Positive Role Models for Women

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On the current issue of Australian Marie Claire magazine, Jennifer Hawkins (ex-Miss Universe, genetically blessed) appears naked without any photoshopping, in an attempt to be a positive role model for women (hmmm, still very attractive and will sell heaps of magazines).

Radio host Bianca Dye has appeared naked, without photoshopping her pot belly out of the shot in Madison magazine (hmm, not on the cover, won’t sell if they put her on the cover, but the ‘she looks kind of like me factor’ will sell heaps of magazines when they look inside it).

Bianca has come out saying that Jennifer is not a role model as she’s naturally thin, and is a model, so very beautiful naturally.  (read the full article)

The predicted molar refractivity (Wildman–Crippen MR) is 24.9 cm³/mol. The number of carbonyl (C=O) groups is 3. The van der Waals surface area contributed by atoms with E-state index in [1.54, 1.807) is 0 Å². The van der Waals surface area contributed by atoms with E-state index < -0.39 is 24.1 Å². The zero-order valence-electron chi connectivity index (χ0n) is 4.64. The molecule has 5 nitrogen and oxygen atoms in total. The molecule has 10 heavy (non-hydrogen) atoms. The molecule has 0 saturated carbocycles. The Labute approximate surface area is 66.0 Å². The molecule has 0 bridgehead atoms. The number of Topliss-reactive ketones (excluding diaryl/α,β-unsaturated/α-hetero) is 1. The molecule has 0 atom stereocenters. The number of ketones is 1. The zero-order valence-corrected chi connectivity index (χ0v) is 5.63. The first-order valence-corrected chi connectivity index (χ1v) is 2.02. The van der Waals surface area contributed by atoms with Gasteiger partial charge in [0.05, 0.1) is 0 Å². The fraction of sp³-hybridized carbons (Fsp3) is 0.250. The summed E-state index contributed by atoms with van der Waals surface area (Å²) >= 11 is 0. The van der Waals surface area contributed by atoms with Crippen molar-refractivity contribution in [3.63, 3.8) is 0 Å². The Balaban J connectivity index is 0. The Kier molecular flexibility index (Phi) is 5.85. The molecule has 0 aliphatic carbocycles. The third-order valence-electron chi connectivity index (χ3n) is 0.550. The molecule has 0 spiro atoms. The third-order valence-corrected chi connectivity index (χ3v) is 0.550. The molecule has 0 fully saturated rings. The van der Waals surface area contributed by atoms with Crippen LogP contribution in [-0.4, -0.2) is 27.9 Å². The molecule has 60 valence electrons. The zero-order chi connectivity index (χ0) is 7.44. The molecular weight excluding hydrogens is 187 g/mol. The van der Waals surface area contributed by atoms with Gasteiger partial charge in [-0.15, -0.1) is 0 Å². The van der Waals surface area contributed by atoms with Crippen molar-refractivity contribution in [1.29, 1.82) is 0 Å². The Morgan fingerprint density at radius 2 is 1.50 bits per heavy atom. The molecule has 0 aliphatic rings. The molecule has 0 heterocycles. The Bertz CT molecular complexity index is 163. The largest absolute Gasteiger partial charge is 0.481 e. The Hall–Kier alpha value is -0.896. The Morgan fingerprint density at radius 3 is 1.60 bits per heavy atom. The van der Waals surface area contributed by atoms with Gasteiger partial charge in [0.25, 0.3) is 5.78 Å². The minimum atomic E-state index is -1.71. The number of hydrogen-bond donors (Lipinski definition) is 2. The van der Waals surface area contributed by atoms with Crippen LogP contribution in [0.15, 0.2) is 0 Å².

Does Jennifer’s natural beauty stop her from being a role model?  Does Bianca’s natural pot belly make her a better role model?

And why do all these articles always use the term ‘real women’ like women who are naturally slim are not real?

Why do women put so much pressure on themselves to look a certain way?   No cellulite, ultra slim, no wrinkles etc.?  Who is ‘making’ women have such high standards, women or men?

A recent survey of 100 men revealed that they preferred to look at women’s faces anyway – read the survey results, and tsee the results – apparently men think women should be kinder to themselves.

Body image and what is ‘real’ or ‘normal’ has got to be one of the most emotive issues around.  What are your thoughts?

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17 Comments